On that night, Aug. 5, 2008, council member John Boyle asked that the resolution by Mr. Cline and Ms. Fergusson regarding high-speed rail's impacts in Menlo Park be set aside until the council could hear a presentation from the High-Speed Rail Authority.
Unfortunately, legal action prevailed over a decision to set aside the Cline/Fergusson resolution, which might have been the first step in crafting a city policy on high-speed rail. Does our joining a lawsuit define our official position on this issue?
The city voted in favor of high-speed rail in November 2008 by 57 percent. I concede that many who voted yes have changed their minds. However, there are probably many Menlo Park residents who still believe that there are benefits to this project, benefits that override the inevitable negatives.
While the city has joined lawsuits, I suggest another approach, one more positive and more realistic. The council should follow through on a suggestion from Martin Engel to set up a city high-speed rail commission or officially constituted advisory committee composed of residents willing to realistically follow the Peninsula Cities Consortium's position statement: "Final design should minimize the impacts, improve the quality of life in local communities and incorporate the best urban design ideas."
I believe that legal action is now little more than tilting at windmills and that the consortium should be spending its time developing a sustainable operating plan for Caltrain. If the city feels it must, it can both pursue lawsuits and join PCC's opposition while a new deliberative body does its work.
Nearly two years have passed since Prop 1A passed in California. Thanks to our home-grown critics we know much more today about the project. They have told us much more than just of their frustration of living next to an active railroad.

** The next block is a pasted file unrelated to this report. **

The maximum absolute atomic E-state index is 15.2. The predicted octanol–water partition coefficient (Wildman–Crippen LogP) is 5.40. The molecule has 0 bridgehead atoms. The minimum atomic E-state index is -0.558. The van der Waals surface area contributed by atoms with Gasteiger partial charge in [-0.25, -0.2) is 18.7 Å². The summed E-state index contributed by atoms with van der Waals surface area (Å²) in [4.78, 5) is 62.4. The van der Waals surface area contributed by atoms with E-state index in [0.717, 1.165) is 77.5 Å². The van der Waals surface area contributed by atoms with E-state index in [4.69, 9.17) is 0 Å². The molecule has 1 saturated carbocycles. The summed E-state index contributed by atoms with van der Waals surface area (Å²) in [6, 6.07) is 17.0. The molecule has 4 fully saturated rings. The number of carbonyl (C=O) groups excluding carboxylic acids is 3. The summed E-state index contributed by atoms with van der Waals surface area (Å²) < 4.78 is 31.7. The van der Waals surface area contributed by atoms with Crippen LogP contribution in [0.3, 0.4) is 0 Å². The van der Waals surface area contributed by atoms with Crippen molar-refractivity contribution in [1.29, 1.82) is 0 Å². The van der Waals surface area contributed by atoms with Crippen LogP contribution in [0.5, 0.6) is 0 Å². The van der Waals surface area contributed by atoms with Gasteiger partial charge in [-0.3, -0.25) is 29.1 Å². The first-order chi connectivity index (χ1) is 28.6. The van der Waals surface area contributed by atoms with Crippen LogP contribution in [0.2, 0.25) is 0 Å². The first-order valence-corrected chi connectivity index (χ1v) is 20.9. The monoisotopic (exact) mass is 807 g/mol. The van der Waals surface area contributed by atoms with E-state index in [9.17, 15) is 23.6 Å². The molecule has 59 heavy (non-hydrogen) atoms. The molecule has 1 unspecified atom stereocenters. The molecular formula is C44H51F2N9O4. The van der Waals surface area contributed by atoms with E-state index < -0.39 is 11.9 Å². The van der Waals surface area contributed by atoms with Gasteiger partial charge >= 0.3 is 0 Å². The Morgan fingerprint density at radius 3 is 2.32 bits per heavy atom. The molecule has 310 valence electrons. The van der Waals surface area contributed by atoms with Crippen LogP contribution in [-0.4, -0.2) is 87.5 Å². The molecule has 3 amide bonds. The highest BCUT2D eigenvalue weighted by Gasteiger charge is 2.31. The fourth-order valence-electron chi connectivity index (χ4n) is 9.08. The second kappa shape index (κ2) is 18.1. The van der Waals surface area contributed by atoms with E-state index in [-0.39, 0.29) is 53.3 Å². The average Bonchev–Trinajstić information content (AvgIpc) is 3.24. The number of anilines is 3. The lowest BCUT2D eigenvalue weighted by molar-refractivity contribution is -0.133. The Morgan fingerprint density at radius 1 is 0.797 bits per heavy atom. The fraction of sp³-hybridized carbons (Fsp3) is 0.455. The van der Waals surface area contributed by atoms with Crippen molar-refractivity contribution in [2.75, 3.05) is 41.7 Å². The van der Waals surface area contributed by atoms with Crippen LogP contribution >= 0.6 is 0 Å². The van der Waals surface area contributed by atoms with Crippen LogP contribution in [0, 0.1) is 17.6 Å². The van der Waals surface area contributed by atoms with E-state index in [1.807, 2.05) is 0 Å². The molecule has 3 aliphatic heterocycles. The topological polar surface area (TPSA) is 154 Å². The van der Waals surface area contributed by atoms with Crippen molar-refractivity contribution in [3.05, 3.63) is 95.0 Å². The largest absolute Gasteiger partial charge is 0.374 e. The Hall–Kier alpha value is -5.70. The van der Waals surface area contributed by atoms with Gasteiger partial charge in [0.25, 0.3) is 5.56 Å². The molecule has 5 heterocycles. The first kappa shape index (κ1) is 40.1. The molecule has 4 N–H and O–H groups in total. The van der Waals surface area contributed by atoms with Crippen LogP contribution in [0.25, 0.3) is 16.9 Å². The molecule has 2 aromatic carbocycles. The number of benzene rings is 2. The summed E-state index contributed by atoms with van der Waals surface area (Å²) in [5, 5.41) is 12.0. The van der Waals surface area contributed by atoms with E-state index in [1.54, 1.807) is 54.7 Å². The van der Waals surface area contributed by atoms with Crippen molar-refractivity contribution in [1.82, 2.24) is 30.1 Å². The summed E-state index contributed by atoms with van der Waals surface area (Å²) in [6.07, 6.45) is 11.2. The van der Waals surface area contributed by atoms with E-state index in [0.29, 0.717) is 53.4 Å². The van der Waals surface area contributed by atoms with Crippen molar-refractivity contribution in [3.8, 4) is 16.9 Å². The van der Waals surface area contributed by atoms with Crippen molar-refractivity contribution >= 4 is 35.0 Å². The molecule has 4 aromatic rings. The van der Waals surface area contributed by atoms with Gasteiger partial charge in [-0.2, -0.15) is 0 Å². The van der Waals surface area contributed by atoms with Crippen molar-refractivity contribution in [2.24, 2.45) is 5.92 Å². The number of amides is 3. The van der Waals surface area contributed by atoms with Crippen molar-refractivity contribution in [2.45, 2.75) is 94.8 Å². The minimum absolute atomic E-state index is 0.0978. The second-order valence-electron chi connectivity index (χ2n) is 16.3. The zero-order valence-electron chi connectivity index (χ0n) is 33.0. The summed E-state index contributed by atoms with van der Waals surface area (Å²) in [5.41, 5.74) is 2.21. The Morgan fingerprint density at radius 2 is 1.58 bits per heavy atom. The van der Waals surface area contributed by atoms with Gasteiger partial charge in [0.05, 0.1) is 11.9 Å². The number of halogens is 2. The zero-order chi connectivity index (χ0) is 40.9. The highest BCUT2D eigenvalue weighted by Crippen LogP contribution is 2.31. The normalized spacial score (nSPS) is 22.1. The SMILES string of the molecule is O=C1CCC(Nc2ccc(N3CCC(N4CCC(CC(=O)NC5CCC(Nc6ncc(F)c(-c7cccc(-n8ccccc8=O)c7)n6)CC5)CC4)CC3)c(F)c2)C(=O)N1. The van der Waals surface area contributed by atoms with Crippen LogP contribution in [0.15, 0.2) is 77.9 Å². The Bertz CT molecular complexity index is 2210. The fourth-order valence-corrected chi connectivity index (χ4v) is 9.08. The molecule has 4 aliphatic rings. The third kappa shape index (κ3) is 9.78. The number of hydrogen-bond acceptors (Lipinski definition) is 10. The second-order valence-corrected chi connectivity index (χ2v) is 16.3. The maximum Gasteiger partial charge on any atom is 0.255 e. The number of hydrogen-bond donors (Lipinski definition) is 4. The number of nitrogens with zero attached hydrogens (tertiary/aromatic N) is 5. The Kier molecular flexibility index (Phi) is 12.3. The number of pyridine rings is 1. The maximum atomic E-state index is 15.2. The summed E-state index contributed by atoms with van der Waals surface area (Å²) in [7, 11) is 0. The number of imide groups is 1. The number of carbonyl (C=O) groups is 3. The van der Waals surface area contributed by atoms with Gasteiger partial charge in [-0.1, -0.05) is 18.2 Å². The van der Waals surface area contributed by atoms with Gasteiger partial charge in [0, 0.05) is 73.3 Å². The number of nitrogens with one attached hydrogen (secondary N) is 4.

Major problems with assumptions, projections and expectations have been revealed, analyzed, and written about in every newspaper and on every blog. We have learned that the rail authority is made up of flawed human beings; their ridership and project costs are flawed; the state is in financial trouble; the impacts to Menlo Park are significant.
Hats off to Martin Engel and his allies for their diligence and determination in exposing all the unpleasant reality of the project planning.
However, none of this wisdom will make the project go away. Rather than only spending our resources fighting high-speed rail, the city should prepare for the probable scenario that this 21st Century system is going to use the Caltrain tracks and yes, travel through our city. How it does that needs to be dealt with now.
The benefits to Caltrain are many: electrification, reduced noise and pollution, and grade separations that mean less traffic congestion and increased safety for pedestrians and cyclists.
I encourage the council to use a rational and realistic approach. Being litigants and part of a negative chorus is not good enough. We need also to be positive, creative and eventually prepared for a likely outcome that can benefit the region and Menlo Park.
Steve Schmidt is a former mayor of Menlo Park.